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Re: Louie takes out a three-month loan of $1000. The lender  [#permalink]

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New post 14 Nov 2014, 09:54
in this question, how can we substitute values in this formula..
CI = P(1+r/100)^t
kindly help. thanx.
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Re: Louie takes out a three-month loan of $1000. The lender  [#permalink]

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New post 22 Jan 2015, 17:26
1
1
Since the loan = 1000, and this amount were to be charged 10% interest per month, compounded monthly ...

1000/3 = 333

1 --- 333 * 1.1 = 366
2 --- 366 * 1.1 = 402
3 --- 402 * 1.1 = 442

Sum the 3 months: 366 + 402 + 442 = 1210 total owed

3 equal installments: 1210/3 = roughly 403

The closest answer (sans the slight rounding): Choice C.
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Re: Louie takes out a three-month loan of $1000. The lender  [#permalink]

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New post 27 Apr 2015, 13:30
I have a very silly question here

the question is solved by assuming that first the interest rate willl be applied and then he will pay the first installment.

the case can be like this also "he paid the installment on 15th of first month and interest was applied on 30th of the month"

Please correct me if i am wrong

thanks
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Re: Louie takes out a three-month loan of $1000. The lender  [#permalink]

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New post 27 Apr 2015, 13:59
solitaryreaper wrote:
A slightly easier approach. :)

As we know compound interest is slightly greater than the simple interest calculated for the same period.

So instead calculate SI for this period.
Rate per month is 10%. Therefore rate per annum is 12*10 = 120%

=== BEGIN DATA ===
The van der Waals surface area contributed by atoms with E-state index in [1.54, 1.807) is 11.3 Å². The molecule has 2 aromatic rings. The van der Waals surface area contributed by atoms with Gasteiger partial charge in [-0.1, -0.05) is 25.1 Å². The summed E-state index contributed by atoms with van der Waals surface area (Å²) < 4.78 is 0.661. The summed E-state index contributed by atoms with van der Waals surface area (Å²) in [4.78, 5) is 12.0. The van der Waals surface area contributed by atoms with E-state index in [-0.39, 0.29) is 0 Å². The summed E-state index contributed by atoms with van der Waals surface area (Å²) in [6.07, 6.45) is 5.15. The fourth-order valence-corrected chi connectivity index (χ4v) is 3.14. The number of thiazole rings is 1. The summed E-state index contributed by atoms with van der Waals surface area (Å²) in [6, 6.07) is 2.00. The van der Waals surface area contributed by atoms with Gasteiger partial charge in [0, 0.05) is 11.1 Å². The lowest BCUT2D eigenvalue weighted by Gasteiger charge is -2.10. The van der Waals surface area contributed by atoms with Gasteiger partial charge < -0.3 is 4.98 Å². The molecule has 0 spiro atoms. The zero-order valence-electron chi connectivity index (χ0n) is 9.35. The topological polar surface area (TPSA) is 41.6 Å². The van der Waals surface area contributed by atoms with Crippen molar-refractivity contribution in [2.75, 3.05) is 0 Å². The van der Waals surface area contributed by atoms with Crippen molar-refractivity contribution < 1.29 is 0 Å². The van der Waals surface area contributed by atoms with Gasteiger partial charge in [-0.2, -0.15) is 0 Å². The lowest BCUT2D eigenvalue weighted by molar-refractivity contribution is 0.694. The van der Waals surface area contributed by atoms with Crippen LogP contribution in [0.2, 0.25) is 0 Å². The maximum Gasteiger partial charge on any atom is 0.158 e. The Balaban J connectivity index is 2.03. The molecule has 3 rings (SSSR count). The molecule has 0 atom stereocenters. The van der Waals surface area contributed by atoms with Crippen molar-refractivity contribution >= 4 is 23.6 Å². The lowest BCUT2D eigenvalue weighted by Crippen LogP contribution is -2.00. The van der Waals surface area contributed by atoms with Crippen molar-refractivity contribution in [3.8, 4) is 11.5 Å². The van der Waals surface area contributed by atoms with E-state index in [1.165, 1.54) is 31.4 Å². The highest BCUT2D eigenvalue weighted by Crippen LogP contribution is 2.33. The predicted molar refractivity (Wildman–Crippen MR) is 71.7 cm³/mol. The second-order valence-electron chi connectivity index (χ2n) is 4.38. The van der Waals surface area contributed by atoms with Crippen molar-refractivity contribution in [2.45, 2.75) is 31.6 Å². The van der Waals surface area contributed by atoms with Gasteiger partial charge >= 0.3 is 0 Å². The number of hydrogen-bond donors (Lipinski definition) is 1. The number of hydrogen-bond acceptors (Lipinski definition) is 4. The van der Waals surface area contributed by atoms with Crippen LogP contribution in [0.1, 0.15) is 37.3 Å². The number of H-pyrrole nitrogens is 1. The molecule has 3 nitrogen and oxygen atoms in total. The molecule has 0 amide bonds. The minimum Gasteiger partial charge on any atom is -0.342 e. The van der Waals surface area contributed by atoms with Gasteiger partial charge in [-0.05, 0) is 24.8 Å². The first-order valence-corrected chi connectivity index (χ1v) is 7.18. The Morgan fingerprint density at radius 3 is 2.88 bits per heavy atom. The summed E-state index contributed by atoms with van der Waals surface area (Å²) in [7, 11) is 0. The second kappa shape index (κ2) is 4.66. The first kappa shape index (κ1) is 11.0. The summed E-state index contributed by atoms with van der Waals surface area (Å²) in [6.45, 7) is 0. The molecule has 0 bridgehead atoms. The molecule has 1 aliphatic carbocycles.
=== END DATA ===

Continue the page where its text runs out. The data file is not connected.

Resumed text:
Simple interest to be paid at the end = 1000* (120/100)= 1200

Simple Interest to be paid each month of 3 month pay back period =1200/3= 400

Now since Compound interest is slightly greater than Simple interest i.e. answer is 402.




Hi

This i think is calculating obly intrest bt we need the amount paid.
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Re: Louie takes out a three-month loan of $1000. The lender  [#permalink]

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New post 29 Apr 2015, 05:39
Radhika11 wrote:
I have a very silly question here

the question is solved by assuming that first the interest rate willl be applied and then he will pay the first installment.

the case can be like this also "he paid the installment on 15th of first month and interest was applied on 30th of the month"

Please correct me if i am wrong

thanks


Hi Radhika11,

The question talks about payment of loan in monthly installments i.e. the first installment would be paid at the end of 1 month from the date on which loan was taken (unless it is specified otherwise). Hence the installment can't be paid on the 15th day of the month or 15 days from the date on which loan was taken.

Hence in this question the charging of interest and the payment of installment would happen every 1 month from the day the loan was taken.

As the best practice, any assumption which does not have any logical backing in the question statement should be avoided.

Hope its clear :) Let me know in case you have any other doubt.

Regards
Harsh
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Re: Louie takes out a three-month loan of $1000. The lender  [#permalink]

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New post 11 Jun 2015, 20:48
sachinrelan wrote:
Louie takes out a three-month loan of $1000. The lender charges him 10% interest per month compunded monthly. The terms of the loan state that Louie must repay the loan in three equal monthly payments. To the nearest dollar, how much does Louie have to pay each month?

A. 333
B. 383
C. 402
D. 433
E. 483

answer is (C)
1331/(1.21+1.1+1)